Playful Parenting: Bringing Play to Every Day

Playful Parenting: Bringing Play to Every Day

With so much focus lately on racial injustice, how can I help my kids be part of the solution? How can I put them in position to build a better future?

Dianne Haulcy

Dianne is a longtime advocate and educator of young children. She is president and CEO of The Family Partnership, which is dedicated to building strong families, vital communities, and better futures for Twin Cities kids. She is also the host of Early Risers, a podcast designed to help parents and young children talk about race and racism.


Dianne Haulcy: Young kids are learning everything through what they’re seeing–or not seeing. They’re absorbing our behaviors in their minds and in their bodies. So it’s a good practice to model good behaviors. Model peaceful interactions. Model conflict resolution. As adults, especially in our polarized times, we’re not always very good at resolving conflict in our own lives. But we don’t want that for our kids. So when you can practice it and model it consciously, you’re giving your kids a step up. We’re not always going to agree or share the same perspective with others, but we can model what it looks like to show kindness and an open mind.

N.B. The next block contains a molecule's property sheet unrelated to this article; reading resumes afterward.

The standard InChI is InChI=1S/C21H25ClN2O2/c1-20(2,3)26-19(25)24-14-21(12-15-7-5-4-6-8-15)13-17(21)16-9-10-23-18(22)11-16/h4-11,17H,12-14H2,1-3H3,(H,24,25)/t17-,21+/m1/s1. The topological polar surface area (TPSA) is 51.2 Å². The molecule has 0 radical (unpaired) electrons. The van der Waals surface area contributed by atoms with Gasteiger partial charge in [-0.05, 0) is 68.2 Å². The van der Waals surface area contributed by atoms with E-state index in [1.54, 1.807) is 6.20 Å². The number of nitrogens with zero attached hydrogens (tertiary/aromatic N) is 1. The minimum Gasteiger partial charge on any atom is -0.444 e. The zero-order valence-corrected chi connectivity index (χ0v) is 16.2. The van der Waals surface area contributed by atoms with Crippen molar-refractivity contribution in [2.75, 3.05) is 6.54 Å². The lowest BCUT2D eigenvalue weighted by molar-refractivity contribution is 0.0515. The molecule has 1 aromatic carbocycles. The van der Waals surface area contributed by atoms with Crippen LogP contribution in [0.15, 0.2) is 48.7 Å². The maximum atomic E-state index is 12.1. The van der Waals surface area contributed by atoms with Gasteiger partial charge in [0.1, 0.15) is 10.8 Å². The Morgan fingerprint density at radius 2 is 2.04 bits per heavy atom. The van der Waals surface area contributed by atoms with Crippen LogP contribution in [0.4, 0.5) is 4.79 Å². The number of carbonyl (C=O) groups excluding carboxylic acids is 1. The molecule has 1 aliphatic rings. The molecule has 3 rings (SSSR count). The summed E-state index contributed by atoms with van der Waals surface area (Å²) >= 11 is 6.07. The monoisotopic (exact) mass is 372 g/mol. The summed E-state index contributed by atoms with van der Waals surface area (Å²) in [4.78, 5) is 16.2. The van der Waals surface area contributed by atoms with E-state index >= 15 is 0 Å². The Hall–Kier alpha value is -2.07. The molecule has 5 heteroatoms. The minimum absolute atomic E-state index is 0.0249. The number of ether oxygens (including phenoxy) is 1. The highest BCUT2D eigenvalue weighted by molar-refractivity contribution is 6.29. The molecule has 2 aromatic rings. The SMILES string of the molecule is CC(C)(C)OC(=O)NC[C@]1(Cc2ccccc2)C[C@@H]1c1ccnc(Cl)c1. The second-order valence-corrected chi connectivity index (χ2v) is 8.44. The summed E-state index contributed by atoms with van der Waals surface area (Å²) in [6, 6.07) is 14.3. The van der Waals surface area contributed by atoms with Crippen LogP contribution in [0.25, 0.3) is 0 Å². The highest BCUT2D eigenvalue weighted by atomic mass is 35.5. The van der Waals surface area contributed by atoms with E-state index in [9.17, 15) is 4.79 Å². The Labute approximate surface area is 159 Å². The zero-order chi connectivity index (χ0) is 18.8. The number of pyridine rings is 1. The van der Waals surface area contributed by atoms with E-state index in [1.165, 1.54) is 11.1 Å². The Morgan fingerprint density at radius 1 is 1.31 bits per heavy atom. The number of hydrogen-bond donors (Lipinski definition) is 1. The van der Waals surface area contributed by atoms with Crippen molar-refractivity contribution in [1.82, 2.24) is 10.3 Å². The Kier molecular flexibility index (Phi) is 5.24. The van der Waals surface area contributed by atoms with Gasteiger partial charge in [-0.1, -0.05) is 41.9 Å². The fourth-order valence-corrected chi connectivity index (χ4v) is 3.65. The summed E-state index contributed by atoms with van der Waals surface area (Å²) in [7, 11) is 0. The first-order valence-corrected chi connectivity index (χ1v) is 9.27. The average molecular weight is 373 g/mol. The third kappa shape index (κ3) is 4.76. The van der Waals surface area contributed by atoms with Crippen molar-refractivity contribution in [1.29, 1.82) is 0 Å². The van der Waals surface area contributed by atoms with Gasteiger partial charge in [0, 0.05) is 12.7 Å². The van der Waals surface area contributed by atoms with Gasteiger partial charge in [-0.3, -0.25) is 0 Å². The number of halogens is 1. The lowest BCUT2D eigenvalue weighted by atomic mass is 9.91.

When you’re out, help children to be play initiators. Kids are generally going to gravitate toward the people with whom they feel most comfortable–that’s a safety measure. If a child has not spent time with a child of a different race or background, they may not gravitate toward them, they may be afraid. When parents see that happening, help them initiate play. Go the extra mile. Ask that child, “Do you want to play? Do you want to go to the swing with us? Or dig in the sand?” As children are brought in, they’ll feel more comfortable the next time around. Teach children through your own behaviors that people who are different are not necessarily people to avoid or fear.

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